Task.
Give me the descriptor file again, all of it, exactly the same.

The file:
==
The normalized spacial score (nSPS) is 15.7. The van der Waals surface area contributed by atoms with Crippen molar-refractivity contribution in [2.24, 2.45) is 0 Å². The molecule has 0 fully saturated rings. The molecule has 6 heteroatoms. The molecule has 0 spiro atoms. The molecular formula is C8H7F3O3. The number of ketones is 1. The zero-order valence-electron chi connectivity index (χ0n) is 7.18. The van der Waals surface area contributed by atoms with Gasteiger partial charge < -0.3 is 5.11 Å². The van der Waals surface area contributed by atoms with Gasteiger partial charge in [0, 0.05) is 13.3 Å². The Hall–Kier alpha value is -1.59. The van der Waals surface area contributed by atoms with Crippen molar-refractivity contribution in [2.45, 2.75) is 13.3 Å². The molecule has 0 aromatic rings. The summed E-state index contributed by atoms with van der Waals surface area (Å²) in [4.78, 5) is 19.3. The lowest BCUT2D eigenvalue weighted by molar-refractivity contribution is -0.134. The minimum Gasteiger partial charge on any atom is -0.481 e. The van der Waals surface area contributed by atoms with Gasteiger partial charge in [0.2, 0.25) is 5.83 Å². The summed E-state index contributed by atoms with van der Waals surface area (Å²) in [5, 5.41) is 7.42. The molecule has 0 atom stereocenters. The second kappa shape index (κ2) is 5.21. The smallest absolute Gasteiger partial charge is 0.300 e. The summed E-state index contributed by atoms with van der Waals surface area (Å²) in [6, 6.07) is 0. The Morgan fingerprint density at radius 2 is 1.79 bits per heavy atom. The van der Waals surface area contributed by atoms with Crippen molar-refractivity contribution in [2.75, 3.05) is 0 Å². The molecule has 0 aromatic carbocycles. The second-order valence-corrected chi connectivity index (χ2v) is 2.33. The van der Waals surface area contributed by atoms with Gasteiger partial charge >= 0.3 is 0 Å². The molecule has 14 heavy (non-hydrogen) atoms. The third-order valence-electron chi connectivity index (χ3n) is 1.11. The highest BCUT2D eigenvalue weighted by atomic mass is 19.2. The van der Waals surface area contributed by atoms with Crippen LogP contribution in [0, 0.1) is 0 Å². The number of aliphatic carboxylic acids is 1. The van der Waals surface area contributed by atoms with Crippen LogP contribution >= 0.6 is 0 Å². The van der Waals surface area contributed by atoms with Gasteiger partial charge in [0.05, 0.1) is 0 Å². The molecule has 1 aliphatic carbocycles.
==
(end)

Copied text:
The normalized spacial score (nSPS) is 15.7. The van der Waals surface area contributed by atoms with Crippen molar-refractivity contribution in [2.24, 2.45) is 0 Å². The molecule has 0 fully saturated rings. The molecule has 6 heteroatoms. The molecule has 0 spiro atoms. The molecular formula is C8H7F3O3. The number of ketones is 1. The zero-order valence-electron chi connectivity index (χ0n) is 7.18. The van der Waals surface area contributed by atoms with Gasteiger partial charge < -0.3 is 5.11 Å². The van der Waals surface area contributed by atoms with Gasteiger partial charge in [0, 0.05) is 13.3 Å². The Hall–Kier alpha value is -1.59. The van der Waals surface area contributed by atoms with Crippen molar-refractivity contribution in [2.45, 2.75) is 13.3 Å². The molecule has 0 aromatic rings. The summed E-state index contributed by atoms with van der Waals surface area (Å²) in [4.78, 5) is 19.3. The lowest BCUT2D eigenvalue weighted by molar-refractivity contribution is -0.134. The minimum Gasteiger partial charge on any atom is -0.481 e. The van der Waals surface area contributed by atoms with Gasteiger partial charge in [0.2, 0.25) is 5.83 Å². The summed E-state index contributed by atoms with van der Waals surface area (Å²) in [5, 5.41) is 7.42. The molecule has 0 atom stereocenters. The second kappa shape index (κ2) is 5.21. The smallest absolute Gasteiger partial charge is 0.300 e. The summed E-state index contributed by atoms with van der Waals surface area (Å²) in [6, 6.07) is 0. The Morgan fingerprint density at radius 2 is 1.79 bits per heavy atom. The van der Waals surface area contributed by atoms with Crippen molar-refractivity contribution in [2.75, 3.05) is 0 Å². The molecule has 0 aromatic carbocycles. The second-order valence-corrected chi connectivity index (χ2v) is 2.33. The van der Waals surface area contributed by atoms with Gasteiger partial charge >= 0.3 is 0 Å². The molecule has 14 heavy (non-hydrogen) atoms. The third-order valence-electron chi connectivity index (χ3n) is 1.11. The highest BCUT2D eigenvalue weighted by atomic mass is 19.2. The van der Waals surface area contributed by atoms with Crippen LogP contribution in [0, 0.1) is 0 Å². The number of aliphatic carboxylic acids is 1. The van der Waals surface area contributed by atoms with Crippen LogP contribution >= 0.6 is 0 Å². The van der Waals surface area contributed by atoms with Gasteiger partial charge in [0.05, 0.1) is 0 Å². The molecule has 1 aliphatic carbocycles.